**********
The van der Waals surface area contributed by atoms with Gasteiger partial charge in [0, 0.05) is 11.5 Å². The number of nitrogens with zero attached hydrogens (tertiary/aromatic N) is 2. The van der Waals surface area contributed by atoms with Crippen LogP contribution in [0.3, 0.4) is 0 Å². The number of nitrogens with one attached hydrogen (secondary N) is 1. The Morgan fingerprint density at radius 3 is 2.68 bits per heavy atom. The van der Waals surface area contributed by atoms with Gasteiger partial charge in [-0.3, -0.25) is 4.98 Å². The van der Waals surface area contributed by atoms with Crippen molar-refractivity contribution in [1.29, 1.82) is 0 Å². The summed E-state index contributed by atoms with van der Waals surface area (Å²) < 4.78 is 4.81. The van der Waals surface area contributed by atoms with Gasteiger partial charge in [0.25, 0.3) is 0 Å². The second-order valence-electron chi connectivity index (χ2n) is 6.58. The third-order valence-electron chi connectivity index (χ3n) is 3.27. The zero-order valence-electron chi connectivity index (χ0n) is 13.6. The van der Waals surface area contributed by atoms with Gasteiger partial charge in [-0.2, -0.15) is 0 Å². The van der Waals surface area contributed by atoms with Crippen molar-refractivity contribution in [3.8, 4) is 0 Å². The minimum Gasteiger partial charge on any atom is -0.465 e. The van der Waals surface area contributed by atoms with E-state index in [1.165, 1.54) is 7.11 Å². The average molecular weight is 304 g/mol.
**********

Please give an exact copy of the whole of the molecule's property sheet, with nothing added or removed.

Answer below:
The van der Waals surface area contributed by atoms with Gasteiger partial charge in [0, 0.05) is 11.5 Å². The number of nitrogens with zero attached hydrogens (tertiary/aromatic N) is 2. The van der Waals surface area contributed by atoms with Crippen LogP contribution in [0.3, 0.4) is 0 Å². The number of nitrogens with one attached hydrogen (secondary N) is 1. The Morgan fingerprint density at radius 3 is 2.68 bits per heavy atom. The van der Waals surface area contributed by atoms with Gasteiger partial charge in [-0.3, -0.25) is 4.98 Å². The van der Waals surface area contributed by atoms with Crippen molar-refractivity contribution in [1.29, 1.82) is 0 Å². The summed E-state index contributed by atoms with van der Waals surface area (Å²) < 4.78 is 4.81. The van der Waals surface area contributed by atoms with Gasteiger partial charge in [0.25, 0.3) is 0 Å². The second-order valence-electron chi connectivity index (χ2n) is 6.58. The third-order valence-electron chi connectivity index (χ3n) is 3.27. The zero-order valence-electron chi connectivity index (χ0n) is 13.6. The van der Waals surface area contributed by atoms with Gasteiger partial charge in [-0.2, -0.15) is 0 Å². The van der Waals surface area contributed by atoms with Crippen molar-refractivity contribution in [3.8, 4) is 0 Å². The minimum Gasteiger partial charge on any atom is -0.465 e. The van der Waals surface area contributed by atoms with E-state index in [1.165, 1.54) is 7.11 Å². The average molecular weight is 304 g/mol.